Damian stood a moment longer searching for sight of the wreaths, and then he sighed and turned. Another year without his family; it seemed like an eternity and yet it seemed like yesterday. Each year as the anniversary of their deaths moved upon him, he was depressed and morose, and yet the wreaths sailing away on the waves somehow eased his grief and he could go on again for another year, each slightly less painful than the previous one.


The man was six foot, and rugged looking from both the permanent lines of grief and from the climate of living on this rock of an island. His blond hair was in transition between blond and white depending on how the sun hit it. He was muscled from swimming in the bay in a wetsuit, clambering over his rocky cliff to his house and the twice weekly treadmill runs. His island wasn’t big enough for him to run around it. Besides, parts of it were a bird sanctuary and he wouldn’t want to disturb the natives. His eyes were blue and if he passed you on the street, you would wonder if he was a tourist from the Nordic area of the world - perhaps Sweden or Finland, but you would be wrong. His ancestors came from the North Sea region of the United Kingdom and his heritage was Norse. All in all, Damian was a very pleasant man to look at.


“What’s the job?”


“I need a computer analysis,” replied Natalie.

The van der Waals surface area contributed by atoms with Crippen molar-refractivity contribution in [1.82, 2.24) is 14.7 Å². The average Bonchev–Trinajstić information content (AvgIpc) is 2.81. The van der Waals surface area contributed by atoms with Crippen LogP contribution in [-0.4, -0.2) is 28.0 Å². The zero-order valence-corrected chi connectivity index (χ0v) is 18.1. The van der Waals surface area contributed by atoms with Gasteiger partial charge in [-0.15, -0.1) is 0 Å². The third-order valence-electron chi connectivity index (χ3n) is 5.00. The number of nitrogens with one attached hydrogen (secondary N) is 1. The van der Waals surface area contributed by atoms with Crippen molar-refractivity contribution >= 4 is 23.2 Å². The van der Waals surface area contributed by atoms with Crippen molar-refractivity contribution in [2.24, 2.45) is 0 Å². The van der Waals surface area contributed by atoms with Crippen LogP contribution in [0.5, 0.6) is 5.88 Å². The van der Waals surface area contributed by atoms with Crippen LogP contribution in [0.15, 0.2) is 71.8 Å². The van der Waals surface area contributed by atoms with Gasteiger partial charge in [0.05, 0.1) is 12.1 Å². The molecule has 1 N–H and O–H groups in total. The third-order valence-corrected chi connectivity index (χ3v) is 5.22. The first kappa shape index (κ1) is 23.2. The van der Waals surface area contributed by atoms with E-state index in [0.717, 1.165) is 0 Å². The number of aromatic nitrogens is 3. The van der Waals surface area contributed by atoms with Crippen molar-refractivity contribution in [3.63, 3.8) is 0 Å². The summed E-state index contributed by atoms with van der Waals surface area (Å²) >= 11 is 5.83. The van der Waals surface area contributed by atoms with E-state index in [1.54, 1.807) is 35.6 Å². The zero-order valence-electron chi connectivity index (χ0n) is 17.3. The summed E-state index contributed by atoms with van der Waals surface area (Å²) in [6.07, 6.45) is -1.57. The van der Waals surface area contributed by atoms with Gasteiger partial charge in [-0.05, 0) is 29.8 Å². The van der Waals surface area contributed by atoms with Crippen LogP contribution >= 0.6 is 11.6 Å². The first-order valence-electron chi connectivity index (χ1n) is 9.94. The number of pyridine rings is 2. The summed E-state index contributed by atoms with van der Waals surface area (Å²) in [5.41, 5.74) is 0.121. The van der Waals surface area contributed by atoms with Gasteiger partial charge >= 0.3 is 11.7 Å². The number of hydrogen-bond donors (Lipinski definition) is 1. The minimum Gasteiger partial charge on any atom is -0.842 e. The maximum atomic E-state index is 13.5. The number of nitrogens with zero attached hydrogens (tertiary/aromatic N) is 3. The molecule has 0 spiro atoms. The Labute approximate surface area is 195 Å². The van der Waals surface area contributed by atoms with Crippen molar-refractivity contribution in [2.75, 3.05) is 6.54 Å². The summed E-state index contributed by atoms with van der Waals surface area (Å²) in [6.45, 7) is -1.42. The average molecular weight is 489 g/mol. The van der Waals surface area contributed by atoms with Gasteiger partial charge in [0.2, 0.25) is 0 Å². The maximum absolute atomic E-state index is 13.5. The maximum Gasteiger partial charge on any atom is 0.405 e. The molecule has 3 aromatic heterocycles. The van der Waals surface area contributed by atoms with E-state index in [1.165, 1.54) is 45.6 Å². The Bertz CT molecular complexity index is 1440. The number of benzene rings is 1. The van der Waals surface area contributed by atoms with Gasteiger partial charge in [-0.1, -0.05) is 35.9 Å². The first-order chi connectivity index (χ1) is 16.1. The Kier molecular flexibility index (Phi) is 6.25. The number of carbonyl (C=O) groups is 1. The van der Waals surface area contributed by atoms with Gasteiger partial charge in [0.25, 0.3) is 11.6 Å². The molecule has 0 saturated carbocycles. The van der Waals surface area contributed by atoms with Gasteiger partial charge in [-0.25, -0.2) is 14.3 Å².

To Damian, a brilliant computer analysis creator, it was like saying you needed a white shirt. There were so many options that he couldn’t even respond to Natalie’s request.


With a sigh he asked, “What specifically do you need analyzed?”


“So you know that my former department, the SJPD is short on officers. It’s hard to live in Silicon Valley on a cop’s salary. They’re down nearly twenty percent of the force. So they contracted with me to work their cold cases since they have no personnel to devote to them at the moment. It’s sort of a dream job for me, and I was really excited to go to work on them until I discovered how bad the backlog is. There are over two hundred cases and no one has worked these files in the last three years. That’s just wrong, those families deserve justice!”


“Have they all been electronically catalogued?”




“So what do want me to do with them? You’re the retired detective,” Damian said.


“I want to use that brilliant brain of yours to find a process to approach these cases. They aren’t calling out to me, saying ‘solve me first!’ I’m afraid to waste time on cases that I’ll never be able to solve in my lifetime even if you, genius Damian, gave your every waking breath to solving a case. I don’t want to waste time on lost causes.”


“Aren’t they all lost causes? That’s why they weren’t solved the first time around.”


“Aren’t you the pessimist? I said this would be hard, not impossible. With you helping me, I would think your brilliant mind would come up with some angles that weren’t thought of the first time around. If your brain fails me then I have to think your computer will come through.”


“There is that. Can you send me a few cases so I can see what the data possibilities are?”